Friday, April 23, 2010

"The past is a foreign country:

They do things differently there” is the opening sentence of a 1953 novel, "The Go-Between," by British author Leslie P Hartley. Google told me that. I remembered the sentence this week, but not the source. Ain’t the Internet grand?

I was looking at this snapshot, taken during 1954 in the front yard of the home place south of Russell, when struck down by literary allusion. Although this looks entirely natural to me, it may look to others as if it were taken in a foreign country --- and perhaps the 1950s on the Lucas-Wayne County line down here in southern Iowa were just that in some ways.

I’m the geeky little kid with glasses and a flannel shirt front and center, looking down at my dog, Skipper. Skippy is seeking attention from Linda Allard, a gentle soul now sadly deceased.

We were all students at Dry Flat country school, a mile south across the fields. Thanks to Dianne (Vincent) Mitchell --- she’s the girl with red hair in the second row, far right --- we’ll be having a Dry Flat reunion come Friday, June 18 (you-all are invited --- e-mail me for details).

Although Dianne is doing the heavy lifting, Doris (Cottrell) Christensen --- the taller girl with dark hair in the middle of the back row --- and I are helping out. Dianne’s brother, Jacob, the guy with short hair just in front of and to Doris’s right --- who looks like trouble but wasn’t --- will be there, too; as will their older sister, Elzan. And, we hope, their mother, Pauline --- so far as anyone knows at age 97 the oldest Dry Flat alum.

Hopefully, some of the others here will be able to come, too. I recognize (but can’t connect a specific name to a specific face) the Savage kids --- they’re all wearing either caps or scarves. I think I recognize the Wishmeyers, too --- but could be mistaken about that. Sadly, both Ralph and Keith are gone now.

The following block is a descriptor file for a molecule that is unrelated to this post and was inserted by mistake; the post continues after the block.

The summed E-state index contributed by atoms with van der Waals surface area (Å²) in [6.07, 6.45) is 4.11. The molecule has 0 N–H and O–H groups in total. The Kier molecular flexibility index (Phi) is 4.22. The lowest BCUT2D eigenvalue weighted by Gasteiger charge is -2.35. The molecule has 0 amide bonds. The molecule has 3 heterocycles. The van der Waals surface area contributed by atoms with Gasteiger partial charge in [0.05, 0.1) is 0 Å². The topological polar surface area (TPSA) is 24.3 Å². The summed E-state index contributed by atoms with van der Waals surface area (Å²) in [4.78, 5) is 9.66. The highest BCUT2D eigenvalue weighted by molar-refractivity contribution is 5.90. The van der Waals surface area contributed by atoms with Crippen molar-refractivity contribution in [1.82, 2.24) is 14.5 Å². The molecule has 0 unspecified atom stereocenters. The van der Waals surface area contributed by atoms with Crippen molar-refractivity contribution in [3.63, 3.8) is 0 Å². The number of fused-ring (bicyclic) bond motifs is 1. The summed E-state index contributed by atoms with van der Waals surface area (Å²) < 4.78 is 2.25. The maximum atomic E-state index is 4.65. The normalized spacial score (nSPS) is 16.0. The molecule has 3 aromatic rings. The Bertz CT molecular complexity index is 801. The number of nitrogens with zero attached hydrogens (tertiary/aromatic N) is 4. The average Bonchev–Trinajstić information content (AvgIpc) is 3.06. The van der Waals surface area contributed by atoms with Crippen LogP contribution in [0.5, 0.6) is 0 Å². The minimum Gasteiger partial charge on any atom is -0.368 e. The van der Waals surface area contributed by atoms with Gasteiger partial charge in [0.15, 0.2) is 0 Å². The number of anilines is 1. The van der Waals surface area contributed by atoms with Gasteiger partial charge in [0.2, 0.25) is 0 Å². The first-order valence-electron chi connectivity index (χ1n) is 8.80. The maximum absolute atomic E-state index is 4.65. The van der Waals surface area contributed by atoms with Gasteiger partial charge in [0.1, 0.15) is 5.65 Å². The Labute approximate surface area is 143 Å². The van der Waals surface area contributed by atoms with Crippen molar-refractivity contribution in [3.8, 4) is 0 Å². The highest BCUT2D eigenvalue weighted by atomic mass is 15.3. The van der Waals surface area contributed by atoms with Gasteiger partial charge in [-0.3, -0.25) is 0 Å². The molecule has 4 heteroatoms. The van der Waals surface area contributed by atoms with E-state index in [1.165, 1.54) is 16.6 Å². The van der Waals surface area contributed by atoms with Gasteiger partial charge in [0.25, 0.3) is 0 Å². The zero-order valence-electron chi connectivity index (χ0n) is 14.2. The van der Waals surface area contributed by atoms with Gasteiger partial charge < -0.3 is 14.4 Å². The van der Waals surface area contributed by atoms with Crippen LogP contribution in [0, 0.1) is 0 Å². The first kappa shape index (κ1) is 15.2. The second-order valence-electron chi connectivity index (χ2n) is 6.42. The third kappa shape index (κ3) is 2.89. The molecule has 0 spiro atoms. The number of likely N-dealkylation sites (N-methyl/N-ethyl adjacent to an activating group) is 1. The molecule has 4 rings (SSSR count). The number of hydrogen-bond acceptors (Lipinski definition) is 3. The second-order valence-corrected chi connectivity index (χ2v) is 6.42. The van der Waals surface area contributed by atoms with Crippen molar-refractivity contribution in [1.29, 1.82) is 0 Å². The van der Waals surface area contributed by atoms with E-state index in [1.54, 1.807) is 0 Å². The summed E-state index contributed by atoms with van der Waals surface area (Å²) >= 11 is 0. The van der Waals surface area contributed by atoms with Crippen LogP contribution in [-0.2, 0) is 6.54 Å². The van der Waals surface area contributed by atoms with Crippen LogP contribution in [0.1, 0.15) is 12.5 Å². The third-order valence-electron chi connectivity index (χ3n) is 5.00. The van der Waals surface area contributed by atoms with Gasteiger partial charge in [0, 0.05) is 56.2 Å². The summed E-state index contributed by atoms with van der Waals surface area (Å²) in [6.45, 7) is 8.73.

This was actually not an official Dry Flat gathering --- it was instead taken during a meeting of the NL Club (that translates as Nature Lovers Club, although no one now living remembers exactly why). Neither scouting nor 4-H was an option this far from town in those days, so our parents had organized the NL Club instead. To the best of my memory there was no great purpose other than fun. This was before the days when it was felt play should be a learning experience, too.

Schools are in financial trouble these days, too --- facing millions in program cuts and the loss of thousands of teachers according to news reports. Down at old Dry Flat we had one teacher for nine grades (including primary), running water when we took a bucket and ran up the road to Vincents’ to get it, and air-conditioned restrooms --- a boys two-holer at the bottom of the hill and girls at the top. Neither better nor worse, but different. That foreign country again. Looking back, I wouldn’t have missed it for the world.

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